On paper, that just sounds like a big, boring origin story, but Trank appears to be keenly aware of superhero tropes and how to make them work to his advantage. Think for but a moment on why Peter Parker is such a celebrated comic book hero; he’s relatable, a regular kid burdened with enormous responsibility in his youth while also dealing with his status as a social outsider. But when Sam Raimi transplanted the character from page to screen, he knew well enough that he couldn’t rely on (dangerous) presumptions of audience empathy. And Trank clearly realizes that, too, because he spends most of Chronicle building Andrew, Matt, and Steve as characters and investing us in them. We get to know who they are. We get to see where they come from. Finally, we come to care about them, so when the third act rolls around and Trank starts pulling the trigger on Chekov’s alien superpowers in meaningful, dramatic ways, Chronicle hits home.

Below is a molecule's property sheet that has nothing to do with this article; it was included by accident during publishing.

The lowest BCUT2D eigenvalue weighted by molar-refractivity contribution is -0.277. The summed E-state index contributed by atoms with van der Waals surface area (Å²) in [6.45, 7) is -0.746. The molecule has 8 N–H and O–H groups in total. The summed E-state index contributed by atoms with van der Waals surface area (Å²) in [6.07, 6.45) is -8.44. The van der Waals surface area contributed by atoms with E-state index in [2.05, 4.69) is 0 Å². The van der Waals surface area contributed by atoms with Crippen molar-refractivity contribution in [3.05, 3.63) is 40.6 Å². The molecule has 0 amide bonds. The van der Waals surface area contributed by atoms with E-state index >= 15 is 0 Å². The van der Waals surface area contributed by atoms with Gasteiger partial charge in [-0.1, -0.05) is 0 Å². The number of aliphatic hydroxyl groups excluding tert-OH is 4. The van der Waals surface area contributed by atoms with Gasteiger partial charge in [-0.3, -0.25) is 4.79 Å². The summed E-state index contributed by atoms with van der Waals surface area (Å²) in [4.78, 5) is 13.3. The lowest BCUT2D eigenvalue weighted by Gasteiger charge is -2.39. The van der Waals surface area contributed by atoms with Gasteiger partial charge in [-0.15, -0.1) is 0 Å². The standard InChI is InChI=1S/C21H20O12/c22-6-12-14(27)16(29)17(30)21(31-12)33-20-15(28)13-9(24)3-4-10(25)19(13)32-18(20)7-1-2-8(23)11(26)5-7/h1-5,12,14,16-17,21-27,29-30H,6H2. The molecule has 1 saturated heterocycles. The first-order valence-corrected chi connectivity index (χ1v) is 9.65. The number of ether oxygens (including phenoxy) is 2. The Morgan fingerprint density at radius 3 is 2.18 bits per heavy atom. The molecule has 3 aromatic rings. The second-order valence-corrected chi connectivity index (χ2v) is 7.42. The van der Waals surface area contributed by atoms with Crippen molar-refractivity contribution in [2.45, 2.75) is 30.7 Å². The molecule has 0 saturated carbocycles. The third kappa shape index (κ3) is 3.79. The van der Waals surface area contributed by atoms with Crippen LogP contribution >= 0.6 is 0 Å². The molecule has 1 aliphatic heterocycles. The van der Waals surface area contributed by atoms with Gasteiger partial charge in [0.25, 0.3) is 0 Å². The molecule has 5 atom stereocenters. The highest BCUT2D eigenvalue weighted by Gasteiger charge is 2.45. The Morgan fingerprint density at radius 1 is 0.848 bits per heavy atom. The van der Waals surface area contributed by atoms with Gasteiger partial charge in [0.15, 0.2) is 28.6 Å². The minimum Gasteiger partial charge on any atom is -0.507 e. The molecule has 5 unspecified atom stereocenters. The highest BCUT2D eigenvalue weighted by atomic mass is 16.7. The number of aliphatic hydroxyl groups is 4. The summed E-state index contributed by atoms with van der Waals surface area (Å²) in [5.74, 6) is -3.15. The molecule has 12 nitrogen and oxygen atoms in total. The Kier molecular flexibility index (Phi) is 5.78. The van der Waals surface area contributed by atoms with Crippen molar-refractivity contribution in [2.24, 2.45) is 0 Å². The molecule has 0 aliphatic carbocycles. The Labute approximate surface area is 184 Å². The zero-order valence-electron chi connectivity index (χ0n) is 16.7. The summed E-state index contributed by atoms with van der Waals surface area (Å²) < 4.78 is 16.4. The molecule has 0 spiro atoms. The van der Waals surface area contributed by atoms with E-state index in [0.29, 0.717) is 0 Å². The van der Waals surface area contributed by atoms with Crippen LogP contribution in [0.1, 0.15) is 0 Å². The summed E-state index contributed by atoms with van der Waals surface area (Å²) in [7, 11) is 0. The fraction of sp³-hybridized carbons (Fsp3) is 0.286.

This is organic, considered, and lean storytelling. Chronicle only clocks in at a hair over eighty minutes of running time, but that’s because Trank only needs eighty minutes to nurture his characters and develop his plot; it’s a feat, then, that he manages to mold the boys into robust figures rather than cardboard cutouts. Another filmmaker might have made a point of getting to the spectacle as quickly as possible without letting the important elements of the picture breathe– and Chronicle does indeed end on a pretty spectacular note. But Trank, supplied with a script from Max “Son Of John” Landis, plays it smart. A superhero film isn’t just an excuse for high-flying mayhem. Character and theme both matter far, far more.